How a car like the Toyota iQ handles has more to do with its ability to thrive amid the urban warfare on our city streets than how it flows through bends on quiet country roads. In town, its case is helped massively by ultra-compact dimensions and its world-beating turning circle. It’ll about-face in such a small space that you actually have to re-educate your mind to stop you from passing potential turning spots without even considering them. And when it comes to parking, that turning circle and its sub-3m length means it’s rivalled only by the Smart, and then largely because of its ability to park nose into the pavement (where legal).
Better still (and unlike the Smart), the iQ has power steering and a quick rack, which, combined with its diminutive dimensions, allows it to change direction with impressive alacrity.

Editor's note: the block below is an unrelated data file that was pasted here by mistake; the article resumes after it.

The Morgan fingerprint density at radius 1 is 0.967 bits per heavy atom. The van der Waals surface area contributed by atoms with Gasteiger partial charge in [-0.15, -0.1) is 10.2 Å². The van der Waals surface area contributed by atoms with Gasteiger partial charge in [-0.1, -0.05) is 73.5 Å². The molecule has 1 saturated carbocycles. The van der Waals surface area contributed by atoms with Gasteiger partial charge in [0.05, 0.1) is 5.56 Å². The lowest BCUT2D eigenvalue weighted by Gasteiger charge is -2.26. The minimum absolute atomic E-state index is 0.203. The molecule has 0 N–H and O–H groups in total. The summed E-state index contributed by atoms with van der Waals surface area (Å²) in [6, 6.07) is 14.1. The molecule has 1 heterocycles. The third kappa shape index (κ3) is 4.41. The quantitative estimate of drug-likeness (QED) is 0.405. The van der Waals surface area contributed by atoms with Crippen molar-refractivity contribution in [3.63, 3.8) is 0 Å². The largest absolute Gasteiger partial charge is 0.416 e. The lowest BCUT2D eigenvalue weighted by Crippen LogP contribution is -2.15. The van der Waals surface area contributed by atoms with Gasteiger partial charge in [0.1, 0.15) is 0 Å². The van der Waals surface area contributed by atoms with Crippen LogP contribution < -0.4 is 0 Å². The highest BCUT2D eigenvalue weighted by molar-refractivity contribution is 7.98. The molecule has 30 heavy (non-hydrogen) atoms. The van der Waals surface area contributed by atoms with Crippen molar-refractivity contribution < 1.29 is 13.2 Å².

But there’s a flaw here, and for a car like this it’s a serious one. The iQ may be the shortest four-seat car on the market by a comfortable margin, but it is also the widest of all selected rivals and wider even than a full-sized hatch like the Volkswagen Polo. That makes it tricky to weave between lanes when you're in dense traffic.
Surprisingly, perhaps, the iQ faces out-of-town handling tests with confidence. The steering remains impressive while grip is reasonable, but most notable (given its severely abbreviated shape) is its stability. Crosswinds don’t upset it, and should you have to brake suddenly in a damp corner, there’s enough natural balance in the chassis and the standard ESP is quick enough to respond before any unruly behaviour is detected.
We were impressed by its ride, too. In fact, for a sub-900kg car with a wheelbase as short as the iQ’s and simple suspension architecture, the level of comfort achieved in all normal conditions is to be applauded.